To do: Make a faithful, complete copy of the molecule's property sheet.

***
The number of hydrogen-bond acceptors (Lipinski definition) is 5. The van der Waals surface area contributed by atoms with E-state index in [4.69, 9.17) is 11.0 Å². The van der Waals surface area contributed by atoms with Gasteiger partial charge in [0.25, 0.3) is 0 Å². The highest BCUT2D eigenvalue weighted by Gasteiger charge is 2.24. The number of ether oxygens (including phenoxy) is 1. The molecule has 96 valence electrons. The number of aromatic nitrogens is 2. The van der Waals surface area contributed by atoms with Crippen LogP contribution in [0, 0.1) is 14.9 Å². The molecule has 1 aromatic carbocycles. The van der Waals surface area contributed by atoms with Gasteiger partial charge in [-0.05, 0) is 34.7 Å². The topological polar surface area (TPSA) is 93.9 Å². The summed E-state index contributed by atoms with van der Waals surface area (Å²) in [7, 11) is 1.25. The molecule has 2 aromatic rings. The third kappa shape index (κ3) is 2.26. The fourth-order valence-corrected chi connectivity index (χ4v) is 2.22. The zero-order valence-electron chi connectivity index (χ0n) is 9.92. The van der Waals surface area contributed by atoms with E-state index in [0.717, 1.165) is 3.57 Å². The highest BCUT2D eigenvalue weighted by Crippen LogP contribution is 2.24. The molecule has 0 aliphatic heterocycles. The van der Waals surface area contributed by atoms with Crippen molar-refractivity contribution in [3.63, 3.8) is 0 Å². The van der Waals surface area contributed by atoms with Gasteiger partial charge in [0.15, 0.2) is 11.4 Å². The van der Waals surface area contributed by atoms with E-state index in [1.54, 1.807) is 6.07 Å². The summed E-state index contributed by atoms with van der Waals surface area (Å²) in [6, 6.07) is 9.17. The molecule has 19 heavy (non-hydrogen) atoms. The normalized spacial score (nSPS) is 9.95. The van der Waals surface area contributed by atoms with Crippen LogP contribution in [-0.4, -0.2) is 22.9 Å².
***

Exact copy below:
The number of hydrogen-bond acceptors (Lipinski definition) is 5. The van der Waals surface area contributed by atoms with E-state index in [4.69, 9.17) is 11.0 Å². The van der Waals surface area contributed by atoms with Gasteiger partial charge in [0.25, 0.3) is 0 Å². The highest BCUT2D eigenvalue weighted by Gasteiger charge is 2.24. The number of ether oxygens (including phenoxy) is 1. The molecule has 96 valence electrons. The number of aromatic nitrogens is 2. The van der Waals surface area contributed by atoms with Crippen LogP contribution in [0, 0.1) is 14.9 Å². The molecule has 1 aromatic carbocycles. The van der Waals surface area contributed by atoms with Gasteiger partial charge in [-0.05, 0) is 34.7 Å². The topological polar surface area (TPSA) is 93.9 Å². The summed E-state index contributed by atoms with van der Waals surface area (Å²) in [7, 11) is 1.25. The molecule has 2 aromatic rings. The third kappa shape index (κ3) is 2.26. The fourth-order valence-corrected chi connectivity index (χ4v) is 2.22. The zero-order valence-electron chi connectivity index (χ0n) is 9.92. The van der Waals surface area contributed by atoms with E-state index in [0.717, 1.165) is 3.57 Å². The highest BCUT2D eigenvalue weighted by Crippen LogP contribution is 2.24. The molecule has 0 aliphatic heterocycles. The van der Waals surface area contributed by atoms with Crippen molar-refractivity contribution in [3.63, 3.8) is 0 Å². The van der Waals surface area contributed by atoms with Gasteiger partial charge in [0.15, 0.2) is 11.4 Å². The van der Waals surface area contributed by atoms with E-state index in [1.54, 1.807) is 6.07 Å². The summed E-state index contributed by atoms with van der Waals surface area (Å²) in [6, 6.07) is 9.17. The molecule has 19 heavy (non-hydrogen) atoms. The normalized spacial score (nSPS) is 9.95. The van der Waals surface area contributed by atoms with Crippen LogP contribution in [-0.4, -0.2) is 22.9 Å².